JENNIFER: All these examples show just how crucial the midpoint really is. The sagging middle is a frequent trap for novice, and not-so-novice writers. A lot of brainstorming is usually put into the start of a story, and to the climax, but the middle is neglected. It meanders, becomes boring, and loses the reader’s attention. As a manuscript assessor, Sydney, you must have had a lot of experience with this all-too-common problem.
SYDNEY: The thing to understand is that, if a story sags in the middle, it’s weak at the start. The weakness is the lack of a character flaw in the protagonist. In many, many examples of the midpoint, the critical moment is the protagonist’s realization of their character flaw. When Eve recognizes that she lost her nerve, that’s the moment she gets it back. The midpoint in Casablanca is the moment when Rick realizes his character flaw―his bitterness over Ilsa. This kind of self-knowledge always leads to a dramatic change in direction for the story. The protagonist is now able to change internally and act externally without the nagging hindrance of their character flaw.
To highlight my point by contrast, why is it that many, possibly most, series novels don’t employ the midpoint this way? Because the series hero will lose the very character flaw that drives him or her to do what they do. Harry Bosch is obsessed with catching murderers. But his obsession keeps him from connecting at a deep level with others. He’s single and can’t be with the woman he loves. His friendships are superficial. If he lost his obsession, he would no longer be driven to solve crimes. Will Trent is ashamed of his dyslexia. He is driven to compensate for it by solving crimes. If he lost his shame over his disability, he might become a more balanced human being, but he would lose the drive to compensate for it by being a super-duper crime-solver.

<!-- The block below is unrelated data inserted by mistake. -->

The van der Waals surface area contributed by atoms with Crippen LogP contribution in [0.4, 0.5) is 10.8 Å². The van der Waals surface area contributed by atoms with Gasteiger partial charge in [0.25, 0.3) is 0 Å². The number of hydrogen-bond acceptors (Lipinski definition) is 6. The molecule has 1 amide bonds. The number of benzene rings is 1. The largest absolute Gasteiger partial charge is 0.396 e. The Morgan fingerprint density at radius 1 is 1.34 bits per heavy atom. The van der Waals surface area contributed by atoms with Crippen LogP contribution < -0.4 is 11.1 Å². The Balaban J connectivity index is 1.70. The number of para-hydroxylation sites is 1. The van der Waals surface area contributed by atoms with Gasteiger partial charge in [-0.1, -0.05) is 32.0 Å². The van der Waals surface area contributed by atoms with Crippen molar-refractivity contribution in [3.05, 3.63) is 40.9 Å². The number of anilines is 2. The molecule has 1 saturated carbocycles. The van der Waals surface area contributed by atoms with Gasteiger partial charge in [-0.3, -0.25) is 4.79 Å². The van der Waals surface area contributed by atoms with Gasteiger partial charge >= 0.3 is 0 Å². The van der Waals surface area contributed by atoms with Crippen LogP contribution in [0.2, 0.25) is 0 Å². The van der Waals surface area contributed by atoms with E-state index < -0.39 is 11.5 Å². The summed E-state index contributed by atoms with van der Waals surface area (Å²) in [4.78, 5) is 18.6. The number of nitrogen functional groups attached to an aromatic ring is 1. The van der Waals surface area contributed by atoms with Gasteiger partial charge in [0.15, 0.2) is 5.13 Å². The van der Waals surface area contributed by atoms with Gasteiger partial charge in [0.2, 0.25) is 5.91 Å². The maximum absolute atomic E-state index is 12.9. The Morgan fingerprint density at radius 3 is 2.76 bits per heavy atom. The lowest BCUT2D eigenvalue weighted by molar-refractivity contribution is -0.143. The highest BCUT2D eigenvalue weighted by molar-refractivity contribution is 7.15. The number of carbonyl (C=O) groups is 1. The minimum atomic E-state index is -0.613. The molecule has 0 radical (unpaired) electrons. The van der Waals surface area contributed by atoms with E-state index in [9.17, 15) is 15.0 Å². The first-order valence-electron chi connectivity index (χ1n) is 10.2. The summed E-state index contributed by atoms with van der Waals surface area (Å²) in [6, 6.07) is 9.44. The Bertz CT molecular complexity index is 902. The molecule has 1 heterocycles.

Look at the Sally Lockhart series: the midpoint is the hinge where the questions amassed in the first half begin to be answered. It’s cute. It’s obvious. It works. But it lacks that power-pack oomph that comes from a midpoint resting on the protagonist’s recognition of their character flaw.
JENNIFER: Love these examples, Sydney. They illustrate the importance of midpoints and character flaws in such a practical way. I’ll be sure to keep this discussion in the front of my mind as my manuscript grows.